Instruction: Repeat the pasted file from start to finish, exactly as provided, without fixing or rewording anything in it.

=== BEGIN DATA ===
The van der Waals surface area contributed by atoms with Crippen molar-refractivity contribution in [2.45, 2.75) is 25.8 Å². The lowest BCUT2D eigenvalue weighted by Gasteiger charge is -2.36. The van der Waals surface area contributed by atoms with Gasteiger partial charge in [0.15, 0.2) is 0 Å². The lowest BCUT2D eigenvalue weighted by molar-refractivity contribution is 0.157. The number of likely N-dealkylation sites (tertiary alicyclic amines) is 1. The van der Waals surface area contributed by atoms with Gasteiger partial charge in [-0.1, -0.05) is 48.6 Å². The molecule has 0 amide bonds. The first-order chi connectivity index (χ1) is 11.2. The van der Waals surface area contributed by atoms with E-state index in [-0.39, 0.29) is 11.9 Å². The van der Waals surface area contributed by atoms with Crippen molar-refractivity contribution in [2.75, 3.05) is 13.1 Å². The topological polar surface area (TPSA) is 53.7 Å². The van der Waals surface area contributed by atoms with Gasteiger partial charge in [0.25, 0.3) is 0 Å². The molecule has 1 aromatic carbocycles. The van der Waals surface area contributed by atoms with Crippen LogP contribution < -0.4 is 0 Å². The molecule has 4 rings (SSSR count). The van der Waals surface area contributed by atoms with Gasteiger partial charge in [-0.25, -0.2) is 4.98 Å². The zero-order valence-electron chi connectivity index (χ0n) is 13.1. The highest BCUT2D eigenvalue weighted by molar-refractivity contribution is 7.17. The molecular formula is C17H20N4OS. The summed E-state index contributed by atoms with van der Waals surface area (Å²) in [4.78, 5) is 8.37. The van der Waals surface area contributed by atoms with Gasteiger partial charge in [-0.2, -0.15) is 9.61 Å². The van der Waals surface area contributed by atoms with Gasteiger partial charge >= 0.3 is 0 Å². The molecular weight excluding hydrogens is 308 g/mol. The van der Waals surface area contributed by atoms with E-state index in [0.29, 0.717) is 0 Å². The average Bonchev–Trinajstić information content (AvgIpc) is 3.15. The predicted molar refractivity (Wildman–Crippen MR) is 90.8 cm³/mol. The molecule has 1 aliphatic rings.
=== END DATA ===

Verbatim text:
The van der Waals surface area contributed by atoms with Crippen molar-refractivity contribution in [2.45, 2.75) is 25.8 Å². The lowest BCUT2D eigenvalue weighted by Gasteiger charge is -2.36. The van der Waals surface area contributed by atoms with Gasteiger partial charge in [0.15, 0.2) is 0 Å². The lowest BCUT2D eigenvalue weighted by molar-refractivity contribution is 0.157. The number of likely N-dealkylation sites (tertiary alicyclic amines) is 1. The van der Waals surface area contributed by atoms with Gasteiger partial charge in [-0.1, -0.05) is 48.6 Å². The molecule has 0 amide bonds. The first-order chi connectivity index (χ1) is 11.2. The van der Waals surface area contributed by atoms with E-state index in [-0.39, 0.29) is 11.9 Å². The van der Waals surface area contributed by atoms with Crippen molar-refractivity contribution in [2.75, 3.05) is 13.1 Å². The topological polar surface area (TPSA) is 53.7 Å². The van der Waals surface area contributed by atoms with Gasteiger partial charge in [0.25, 0.3) is 0 Å². The molecule has 1 aromatic carbocycles. The van der Waals surface area contributed by atoms with Crippen LogP contribution < -0.4 is 0 Å². The molecule has 4 rings (SSSR count). The van der Waals surface area contributed by atoms with Gasteiger partial charge in [-0.25, -0.2) is 4.98 Å². The zero-order valence-electron chi connectivity index (χ0n) is 13.1. The highest BCUT2D eigenvalue weighted by molar-refractivity contribution is 7.17. The molecular formula is C17H20N4OS. The summed E-state index contributed by atoms with van der Waals surface area (Å²) in [4.78, 5) is 8.37. The van der Waals surface area contributed by atoms with Gasteiger partial charge in [-0.2, -0.15) is 9.61 Å². The van der Waals surface area contributed by atoms with Gasteiger partial charge >= 0.3 is 0 Å². The molecular weight excluding hydrogens is 308 g/mol. The van der Waals surface area contributed by atoms with E-state index in [0.29, 0.717) is 0 Å². The average Bonchev–Trinajstić information content (AvgIpc) is 3.15. The predicted molar refractivity (Wildman–Crippen MR) is 90.8 cm³/mol. The molecule has 1 aliphatic rings.